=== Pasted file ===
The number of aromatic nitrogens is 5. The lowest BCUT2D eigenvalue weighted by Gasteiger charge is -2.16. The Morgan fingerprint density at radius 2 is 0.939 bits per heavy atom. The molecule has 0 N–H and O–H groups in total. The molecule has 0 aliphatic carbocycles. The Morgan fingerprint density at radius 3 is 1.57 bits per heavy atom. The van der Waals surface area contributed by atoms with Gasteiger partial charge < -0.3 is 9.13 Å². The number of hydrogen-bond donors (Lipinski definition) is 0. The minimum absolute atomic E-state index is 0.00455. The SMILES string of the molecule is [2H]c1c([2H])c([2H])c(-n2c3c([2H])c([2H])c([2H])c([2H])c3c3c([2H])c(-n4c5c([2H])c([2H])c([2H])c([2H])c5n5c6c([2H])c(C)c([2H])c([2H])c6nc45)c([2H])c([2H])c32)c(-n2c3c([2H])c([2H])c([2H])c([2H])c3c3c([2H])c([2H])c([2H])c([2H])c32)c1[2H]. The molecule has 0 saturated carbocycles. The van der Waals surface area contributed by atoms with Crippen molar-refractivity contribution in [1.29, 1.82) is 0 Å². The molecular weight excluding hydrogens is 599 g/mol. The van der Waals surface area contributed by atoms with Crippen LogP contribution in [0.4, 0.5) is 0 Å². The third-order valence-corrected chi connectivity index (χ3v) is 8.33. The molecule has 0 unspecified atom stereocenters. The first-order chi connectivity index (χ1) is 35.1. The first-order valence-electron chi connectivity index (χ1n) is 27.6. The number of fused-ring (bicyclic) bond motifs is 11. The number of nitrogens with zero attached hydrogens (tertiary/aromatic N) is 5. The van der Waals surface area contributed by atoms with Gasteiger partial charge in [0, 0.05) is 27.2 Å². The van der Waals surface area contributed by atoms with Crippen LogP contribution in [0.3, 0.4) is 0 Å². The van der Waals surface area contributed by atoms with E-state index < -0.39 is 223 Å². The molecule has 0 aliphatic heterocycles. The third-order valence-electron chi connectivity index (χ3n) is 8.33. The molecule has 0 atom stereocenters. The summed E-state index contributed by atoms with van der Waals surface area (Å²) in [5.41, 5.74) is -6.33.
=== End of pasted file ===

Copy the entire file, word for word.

The number of aromatic nitrogens is 5. The lowest BCUT2D eigenvalue weighted by Gasteiger charge is -2.16. The Morgan fingerprint density at radius 2 is 0.939 bits per heavy atom. The molecule has 0 N–H and O–H groups in total. The molecule has 0 aliphatic carbocycles. The Morgan fingerprint density at radius 3 is 1.57 bits per heavy atom. The van der Waals surface area contributed by atoms with Gasteiger partial charge < -0.3 is 9.13 Å². The number of hydrogen-bond donors (Lipinski definition) is 0. The minimum absolute atomic E-state index is 0.00455. The SMILES string of the molecule is [2H]c1c([2H])c([2H])c(-n2c3c([2H])c([2H])c([2H])c([2H])c3c3c([2H])c(-n4c5c([2H])c([2H])c([2H])c([2H])c5n5c6c([2H])c(C)c([2H])c([2H])c6nc45)c([2H])c([2H])c32)c(-n2c3c([2H])c([2H])c([2H])c([2H])c3c3c([2H])c([2H])c([2H])c([2H])c32)c1[2H]. The molecule has 0 saturated carbocycles. The van der Waals surface area contributed by atoms with Crippen molar-refractivity contribution in [1.29, 1.82) is 0 Å². The molecular weight excluding hydrogens is 599 g/mol. The van der Waals surface area contributed by atoms with Crippen LogP contribution in [0.4, 0.5) is 0 Å². The third-order valence-corrected chi connectivity index (χ3v) is 8.33. The molecule has 0 unspecified atom stereocenters. The first-order chi connectivity index (χ1) is 35.1. The first-order valence-electron chi connectivity index (χ1n) is 27.6. The number of fused-ring (bicyclic) bond motifs is 11. The number of nitrogens with zero attached hydrogens (tertiary/aromatic N) is 5. The van der Waals surface area contributed by atoms with Gasteiger partial charge in [0, 0.05) is 27.2 Å². The van der Waals surface area contributed by atoms with Crippen LogP contribution in [0.3, 0.4) is 0 Å². The van der Waals surface area contributed by atoms with E-state index < -0.39 is 223 Å². The molecule has 0 aliphatic heterocycles. The third-order valence-electron chi connectivity index (χ3n) is 8.33. The molecule has 0 atom stereocenters. The summed E-state index contributed by atoms with van der Waals surface area (Å²) in [5.41, 5.74) is -6.33.